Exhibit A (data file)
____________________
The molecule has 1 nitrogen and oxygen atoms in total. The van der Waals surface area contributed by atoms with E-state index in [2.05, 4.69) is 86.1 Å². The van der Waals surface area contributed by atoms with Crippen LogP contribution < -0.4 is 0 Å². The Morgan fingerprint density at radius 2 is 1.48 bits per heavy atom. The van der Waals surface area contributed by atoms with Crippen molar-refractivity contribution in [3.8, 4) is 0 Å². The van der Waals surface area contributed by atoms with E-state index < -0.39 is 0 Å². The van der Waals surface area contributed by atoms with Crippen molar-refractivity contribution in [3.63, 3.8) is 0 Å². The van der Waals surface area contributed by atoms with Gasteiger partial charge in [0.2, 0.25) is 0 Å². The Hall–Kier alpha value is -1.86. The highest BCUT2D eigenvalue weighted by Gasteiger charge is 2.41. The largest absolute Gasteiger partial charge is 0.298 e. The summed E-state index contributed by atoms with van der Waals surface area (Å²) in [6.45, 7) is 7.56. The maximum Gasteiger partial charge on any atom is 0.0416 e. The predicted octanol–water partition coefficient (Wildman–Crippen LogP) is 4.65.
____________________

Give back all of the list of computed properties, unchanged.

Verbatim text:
The molecule has 1 nitrogen and oxygen atoms in total. The van der Waals surface area contributed by atoms with E-state index in [2.05, 4.69) is 86.1 Å². The van der Waals surface area contributed by atoms with Crippen LogP contribution < -0.4 is 0 Å². The Morgan fingerprint density at radius 2 is 1.48 bits per heavy atom. The van der Waals surface area contributed by atoms with Crippen molar-refractivity contribution in [3.8, 4) is 0 Å². The van der Waals surface area contributed by atoms with E-state index < -0.39 is 0 Å². The van der Waals surface area contributed by atoms with Crippen molar-refractivity contribution in [3.63, 3.8) is 0 Å². The van der Waals surface area contributed by atoms with Gasteiger partial charge in [0.2, 0.25) is 0 Å². The Hall–Kier alpha value is -1.86. The highest BCUT2D eigenvalue weighted by Gasteiger charge is 2.41. The largest absolute Gasteiger partial charge is 0.298 e. The summed E-state index contributed by atoms with van der Waals surface area (Å²) in [6.45, 7) is 7.56. The maximum Gasteiger partial charge on any atom is 0.0416 e. The predicted octanol–water partition coefficient (Wildman–Crippen LogP) is 4.65.